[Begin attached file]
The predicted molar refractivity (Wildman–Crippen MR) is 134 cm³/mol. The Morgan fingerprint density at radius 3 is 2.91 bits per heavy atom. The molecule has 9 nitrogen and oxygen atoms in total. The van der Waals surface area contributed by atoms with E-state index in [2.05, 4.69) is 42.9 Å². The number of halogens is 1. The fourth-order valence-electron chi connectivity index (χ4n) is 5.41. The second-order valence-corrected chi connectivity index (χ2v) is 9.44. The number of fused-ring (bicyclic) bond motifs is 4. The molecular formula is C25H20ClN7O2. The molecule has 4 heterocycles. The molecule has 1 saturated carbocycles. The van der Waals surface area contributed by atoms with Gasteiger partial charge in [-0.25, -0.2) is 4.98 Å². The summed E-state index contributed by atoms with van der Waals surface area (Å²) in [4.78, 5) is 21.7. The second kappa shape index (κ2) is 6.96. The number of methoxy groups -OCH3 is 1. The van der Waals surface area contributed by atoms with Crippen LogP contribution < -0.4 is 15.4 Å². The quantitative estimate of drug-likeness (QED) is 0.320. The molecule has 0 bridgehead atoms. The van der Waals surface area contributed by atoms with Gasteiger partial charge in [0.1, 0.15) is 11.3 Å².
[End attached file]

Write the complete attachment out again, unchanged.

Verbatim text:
The predicted molar refractivity (Wildman–Crippen MR) is 134 cm³/mol. The Morgan fingerprint density at radius 3 is 2.91 bits per heavy atom. The molecule has 9 nitrogen and oxygen atoms in total. The van der Waals surface area contributed by atoms with E-state index in [2.05, 4.69) is 42.9 Å². The number of halogens is 1. The fourth-order valence-electron chi connectivity index (χ4n) is 5.41. The second-order valence-corrected chi connectivity index (χ2v) is 9.44. The number of fused-ring (bicyclic) bond motifs is 4. The molecular formula is C25H20ClN7O2. The molecule has 4 heterocycles. The molecule has 1 saturated carbocycles. The van der Waals surface area contributed by atoms with Gasteiger partial charge in [-0.25, -0.2) is 4.98 Å². The summed E-state index contributed by atoms with van der Waals surface area (Å²) in [4.78, 5) is 21.7. The second kappa shape index (κ2) is 6.96. The number of methoxy groups -OCH3 is 1. The van der Waals surface area contributed by atoms with Crippen LogP contribution < -0.4 is 15.4 Å². The quantitative estimate of drug-likeness (QED) is 0.320. The molecule has 0 bridgehead atoms. The van der Waals surface area contributed by atoms with Gasteiger partial charge in [0.1, 0.15) is 11.3 Å².